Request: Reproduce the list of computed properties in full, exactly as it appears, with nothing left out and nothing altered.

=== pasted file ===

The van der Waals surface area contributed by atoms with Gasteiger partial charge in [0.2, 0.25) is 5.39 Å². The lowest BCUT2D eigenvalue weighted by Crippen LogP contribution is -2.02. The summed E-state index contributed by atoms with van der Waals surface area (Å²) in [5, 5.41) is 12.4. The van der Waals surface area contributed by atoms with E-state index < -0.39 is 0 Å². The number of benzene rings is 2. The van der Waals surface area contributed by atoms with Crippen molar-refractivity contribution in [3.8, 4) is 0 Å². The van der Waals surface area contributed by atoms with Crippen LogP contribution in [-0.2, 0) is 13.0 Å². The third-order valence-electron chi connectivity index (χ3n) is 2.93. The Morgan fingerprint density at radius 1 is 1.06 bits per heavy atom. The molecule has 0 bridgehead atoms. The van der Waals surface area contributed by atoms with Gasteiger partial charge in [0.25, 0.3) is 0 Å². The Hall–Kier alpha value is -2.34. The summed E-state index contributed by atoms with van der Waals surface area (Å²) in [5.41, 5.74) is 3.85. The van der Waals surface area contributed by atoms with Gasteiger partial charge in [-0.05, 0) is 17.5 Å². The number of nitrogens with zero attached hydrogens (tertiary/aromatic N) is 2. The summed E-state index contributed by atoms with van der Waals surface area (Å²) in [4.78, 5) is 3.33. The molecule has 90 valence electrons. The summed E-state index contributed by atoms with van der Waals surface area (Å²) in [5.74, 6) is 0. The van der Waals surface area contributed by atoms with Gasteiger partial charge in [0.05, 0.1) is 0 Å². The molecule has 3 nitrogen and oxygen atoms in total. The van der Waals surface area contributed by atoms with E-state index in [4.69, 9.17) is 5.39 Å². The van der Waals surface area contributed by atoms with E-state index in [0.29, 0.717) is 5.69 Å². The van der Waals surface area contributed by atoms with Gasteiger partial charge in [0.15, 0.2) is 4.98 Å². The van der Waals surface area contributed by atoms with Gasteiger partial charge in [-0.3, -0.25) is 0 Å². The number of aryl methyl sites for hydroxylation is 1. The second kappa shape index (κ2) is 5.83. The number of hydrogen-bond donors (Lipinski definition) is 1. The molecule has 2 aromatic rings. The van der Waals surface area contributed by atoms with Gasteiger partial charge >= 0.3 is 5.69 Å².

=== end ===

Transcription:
The van der Waals surface area contributed by atoms with Gasteiger partial charge in [0.2, 0.25) is 5.39 Å². The lowest BCUT2D eigenvalue weighted by Crippen LogP contribution is -2.02. The summed E-state index contributed by atoms with van der Waals surface area (Å²) in [5, 5.41) is 12.4. The van der Waals surface area contributed by atoms with E-state index < -0.39 is 0 Å². The number of benzene rings is 2. The van der Waals surface area contributed by atoms with Crippen molar-refractivity contribution in [3.8, 4) is 0 Å². The van der Waals surface area contributed by atoms with Crippen LogP contribution in [-0.2, 0) is 13.0 Å². The third-order valence-electron chi connectivity index (χ3n) is 2.93. The Morgan fingerprint density at radius 1 is 1.06 bits per heavy atom. The molecule has 0 bridgehead atoms. The van der Waals surface area contributed by atoms with Gasteiger partial charge in [0.25, 0.3) is 0 Å². The Hall–Kier alpha value is -2.34. The summed E-state index contributed by atoms with van der Waals surface area (Å²) in [5.41, 5.74) is 3.85. The van der Waals surface area contributed by atoms with Gasteiger partial charge in [-0.05, 0) is 17.5 Å². The number of nitrogens with zero attached hydrogens (tertiary/aromatic N) is 2. The summed E-state index contributed by atoms with van der Waals surface area (Å²) in [4.78, 5) is 3.33. The molecule has 90 valence electrons. The summed E-state index contributed by atoms with van der Waals surface area (Å²) in [5.74, 6) is 0. The van der Waals surface area contributed by atoms with Gasteiger partial charge in [0.05, 0.1) is 0 Å². The molecule has 3 nitrogen and oxygen atoms in total. The van der Waals surface area contributed by atoms with E-state index in [4.69, 9.17) is 5.39 Å². The van der Waals surface area contributed by atoms with E-state index in [0.29, 0.717) is 5.69 Å². The van der Waals surface area contributed by atoms with Gasteiger partial charge in [0.15, 0.2) is 4.98 Å². The van der Waals surface area contributed by atoms with Gasteiger partial charge in [-0.3, -0.25) is 0 Å². The number of aryl methyl sites for hydroxylation is 1. The second kappa shape index (κ2) is 5.83. The number of hydrogen-bond donors (Lipinski definition) is 1. The molecule has 2 aromatic rings. The van der Waals surface area contributed by atoms with Gasteiger partial charge >= 0.3 is 5.69 Å².